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July 24, 2008

E46 M3 GT Part 2

A few weeks back I posted the first entry in my "M3 GT conversion" series. I mentioned that the next step in my quest to turn my 2003 E46 M3 into a true "Gran Tourismo" is installing new wheels. Well, they are here!


As you can see I'm continuing my black and white theme with the wheels. The car is now devoid of any chrome jewelry save for the BMW roundels on the hood and trunk (and the headlights and tail lamp turn signals). I have to admit I've been a big fan of black wheels all my life-- they impart a no nonsense functionality and seriousness that chromed or otherwise painted wheels cannot. Race cars wear black wheels.

And more often than not, they are made by Fikse. Made in the USA since 1992, Fikse wheels are of forged modular design. This means the wheels are comprised of three forged pieces, the inner and outer rims and the center disc. All three pieces are forged separately, which provides superior strength to weight characteristics when compared to single piece forged wheels. And cast wheels; well they don't even come close.


I went with the classic 5 spoke pattern of the "Profil 5" series with black anodized finish. The E46 body style or shape is heavy. And the M version is even more muscular looking with its bulging fenders and bulldog stance. Because of this, you need a strong looking wheel, one that follows the theme set by the original design of the car. Thin spoked wheels that look light and airy simply do not fit on an E46 M3 in my opinion.

I also took this opportunity to upsize the tire width a bit-- to better fill in the generous wheel wells. At the front I have 245/40R18 tires on a 8.5 inch rim, at the rear 275/35R18 on a 10 inch rim. I stuck with 18 inch diameter because I'm simply not a big fan of ultra short sidewalls plus the roads in SE Michigan are so bad that I feel safer with a bit of extra distance between the road and the rim. Thanks to the thin cross section of the rim's spokes there is plenty of back spacing available for a future big brake kit.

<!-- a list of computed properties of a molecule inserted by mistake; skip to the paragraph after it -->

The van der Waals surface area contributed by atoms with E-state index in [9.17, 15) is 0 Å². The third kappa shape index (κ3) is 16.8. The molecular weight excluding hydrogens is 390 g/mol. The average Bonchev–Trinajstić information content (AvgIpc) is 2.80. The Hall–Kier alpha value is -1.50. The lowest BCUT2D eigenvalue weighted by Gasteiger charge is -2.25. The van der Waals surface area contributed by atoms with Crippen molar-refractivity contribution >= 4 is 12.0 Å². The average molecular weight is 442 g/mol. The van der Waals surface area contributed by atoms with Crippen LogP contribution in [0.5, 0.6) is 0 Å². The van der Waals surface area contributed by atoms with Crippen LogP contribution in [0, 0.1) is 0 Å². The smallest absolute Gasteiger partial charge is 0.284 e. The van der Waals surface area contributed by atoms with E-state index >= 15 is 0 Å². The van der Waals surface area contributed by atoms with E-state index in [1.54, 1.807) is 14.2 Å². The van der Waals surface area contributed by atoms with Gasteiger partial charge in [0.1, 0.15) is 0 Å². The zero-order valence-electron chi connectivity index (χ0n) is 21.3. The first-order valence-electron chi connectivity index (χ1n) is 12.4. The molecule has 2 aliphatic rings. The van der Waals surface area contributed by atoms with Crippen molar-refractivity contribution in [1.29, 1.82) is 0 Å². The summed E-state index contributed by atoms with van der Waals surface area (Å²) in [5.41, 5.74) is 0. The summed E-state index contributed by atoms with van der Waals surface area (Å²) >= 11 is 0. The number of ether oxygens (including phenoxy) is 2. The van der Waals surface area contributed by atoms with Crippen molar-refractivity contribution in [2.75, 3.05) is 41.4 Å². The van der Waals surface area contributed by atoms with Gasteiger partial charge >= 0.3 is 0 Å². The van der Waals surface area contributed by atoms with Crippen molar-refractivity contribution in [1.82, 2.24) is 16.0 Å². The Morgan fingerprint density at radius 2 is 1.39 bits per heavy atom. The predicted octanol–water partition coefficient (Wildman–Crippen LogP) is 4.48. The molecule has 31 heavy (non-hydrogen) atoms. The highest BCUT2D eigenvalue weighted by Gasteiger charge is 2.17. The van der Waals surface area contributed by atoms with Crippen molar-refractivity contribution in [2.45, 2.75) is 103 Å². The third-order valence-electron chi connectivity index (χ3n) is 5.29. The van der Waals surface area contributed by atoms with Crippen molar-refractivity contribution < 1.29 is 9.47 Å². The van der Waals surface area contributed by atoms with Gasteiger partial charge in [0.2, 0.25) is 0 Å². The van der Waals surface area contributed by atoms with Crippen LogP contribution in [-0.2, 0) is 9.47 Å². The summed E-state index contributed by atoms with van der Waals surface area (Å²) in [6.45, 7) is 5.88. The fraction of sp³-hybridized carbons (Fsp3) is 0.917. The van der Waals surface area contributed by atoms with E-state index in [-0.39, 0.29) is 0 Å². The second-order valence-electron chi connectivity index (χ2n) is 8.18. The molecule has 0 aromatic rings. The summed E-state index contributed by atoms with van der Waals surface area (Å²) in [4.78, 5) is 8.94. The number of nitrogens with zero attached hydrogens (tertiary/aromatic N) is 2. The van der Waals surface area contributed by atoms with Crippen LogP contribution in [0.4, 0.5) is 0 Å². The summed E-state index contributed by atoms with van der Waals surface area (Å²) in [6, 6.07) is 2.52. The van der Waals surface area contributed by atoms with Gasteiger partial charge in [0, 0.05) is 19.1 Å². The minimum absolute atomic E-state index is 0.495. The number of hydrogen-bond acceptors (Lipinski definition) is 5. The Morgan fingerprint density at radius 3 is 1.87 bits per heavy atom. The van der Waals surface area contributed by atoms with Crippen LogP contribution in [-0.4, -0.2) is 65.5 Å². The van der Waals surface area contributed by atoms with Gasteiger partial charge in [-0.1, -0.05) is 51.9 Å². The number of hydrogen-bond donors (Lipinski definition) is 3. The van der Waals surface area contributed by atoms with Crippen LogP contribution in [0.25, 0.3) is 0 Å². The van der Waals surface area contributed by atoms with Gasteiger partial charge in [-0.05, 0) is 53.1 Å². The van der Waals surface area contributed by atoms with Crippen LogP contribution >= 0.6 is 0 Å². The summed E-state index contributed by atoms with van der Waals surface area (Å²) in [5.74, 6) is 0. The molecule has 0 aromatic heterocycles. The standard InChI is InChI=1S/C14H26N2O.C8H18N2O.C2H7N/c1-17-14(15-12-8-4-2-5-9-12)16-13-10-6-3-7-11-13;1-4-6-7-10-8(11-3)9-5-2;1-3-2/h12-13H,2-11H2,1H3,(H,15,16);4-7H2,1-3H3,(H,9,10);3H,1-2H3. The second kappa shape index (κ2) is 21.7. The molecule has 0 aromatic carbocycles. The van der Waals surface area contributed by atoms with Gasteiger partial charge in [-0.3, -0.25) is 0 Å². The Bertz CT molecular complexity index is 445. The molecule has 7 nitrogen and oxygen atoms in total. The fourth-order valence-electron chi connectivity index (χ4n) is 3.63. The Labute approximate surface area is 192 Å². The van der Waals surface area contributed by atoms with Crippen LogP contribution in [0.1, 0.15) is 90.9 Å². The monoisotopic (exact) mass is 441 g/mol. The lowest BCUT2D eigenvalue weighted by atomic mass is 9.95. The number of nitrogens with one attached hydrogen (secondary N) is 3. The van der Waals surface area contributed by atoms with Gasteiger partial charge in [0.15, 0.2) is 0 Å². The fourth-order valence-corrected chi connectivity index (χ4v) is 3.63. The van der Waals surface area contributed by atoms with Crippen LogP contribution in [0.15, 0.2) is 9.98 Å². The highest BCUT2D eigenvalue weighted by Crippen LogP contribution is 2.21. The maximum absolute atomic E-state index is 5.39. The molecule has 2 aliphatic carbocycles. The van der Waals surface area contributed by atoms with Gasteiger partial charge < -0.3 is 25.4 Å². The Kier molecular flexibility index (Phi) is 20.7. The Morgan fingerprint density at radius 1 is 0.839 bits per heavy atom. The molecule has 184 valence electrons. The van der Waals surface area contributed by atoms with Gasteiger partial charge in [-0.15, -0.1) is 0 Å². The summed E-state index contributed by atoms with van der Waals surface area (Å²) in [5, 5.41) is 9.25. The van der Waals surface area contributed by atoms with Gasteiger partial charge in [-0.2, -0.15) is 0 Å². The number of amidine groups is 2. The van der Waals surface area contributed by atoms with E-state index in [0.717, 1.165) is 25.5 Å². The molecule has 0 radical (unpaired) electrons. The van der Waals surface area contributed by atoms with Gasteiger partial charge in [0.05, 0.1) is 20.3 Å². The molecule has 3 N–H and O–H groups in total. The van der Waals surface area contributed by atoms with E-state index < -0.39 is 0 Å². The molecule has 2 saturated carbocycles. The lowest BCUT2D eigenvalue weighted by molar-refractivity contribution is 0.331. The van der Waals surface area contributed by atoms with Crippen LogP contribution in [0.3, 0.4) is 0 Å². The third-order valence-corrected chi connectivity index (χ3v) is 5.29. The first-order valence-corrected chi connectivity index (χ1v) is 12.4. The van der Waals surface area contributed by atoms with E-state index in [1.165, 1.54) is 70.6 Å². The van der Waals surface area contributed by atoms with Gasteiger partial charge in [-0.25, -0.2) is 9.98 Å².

I swapped the stock lug bolts for wheel studs and black annodized alloy lug nuts (surprising how much lighter the alloy lug nuts are compared to standard steel ones).

So now the "visual" side of the GT transformation is pretty much complete (the lighter weight of the Fikse wheels also reduces unsrpung weight which increases performance several different ways-- so it's not just looks). The next step is to tweak the performance. Stay tuned.

July 04, 2008

E46 M3 GT part 1

After long and careful consideration I have decided to keep my personal E46 M3. Instead of purchasing a new car I will invest some money in the old M3-- give it a mid-life makeover so to speak. And as great as the car is on the track, I really think the E46 is a better GT car than all out sports car. So my tweaks will take that into consideration. I will not turn the car into a full out track monster (which is not that hard to do, really), instead I will focus on making it a better grand tourer.

Step one: completely and utterly superficial. I replaced the stock chrome bits with all black parts. The car is Alpine white, and as much as I like some chrome "jewelry", I think a black and white theme is pretty darn cool as well (and it will match my all black wheels-- stay tuned).

Turner Motorsports sells a nice set of black kidney grills. They are molded in black and thus will not chip. The satin finish also matches the OEM window surrounds, so you get the impression that the grills are stock.


At the same time I ordered a pair of side grills. Unfortunately they came in a gloss black-- which did not match the new kidney grills or the window surrounds. So I called up a local body shop that I trust to see what can be done. AutoMark Collision specializes in heavy duty repairs of high end automobiles-- plus specialty projects (check this out). Their quality of work is unsurpassed in SE Michigan and they came through again. A quick coat of satin clear coat did the trick and now all the new black bits match.


Stay tuned for more updates!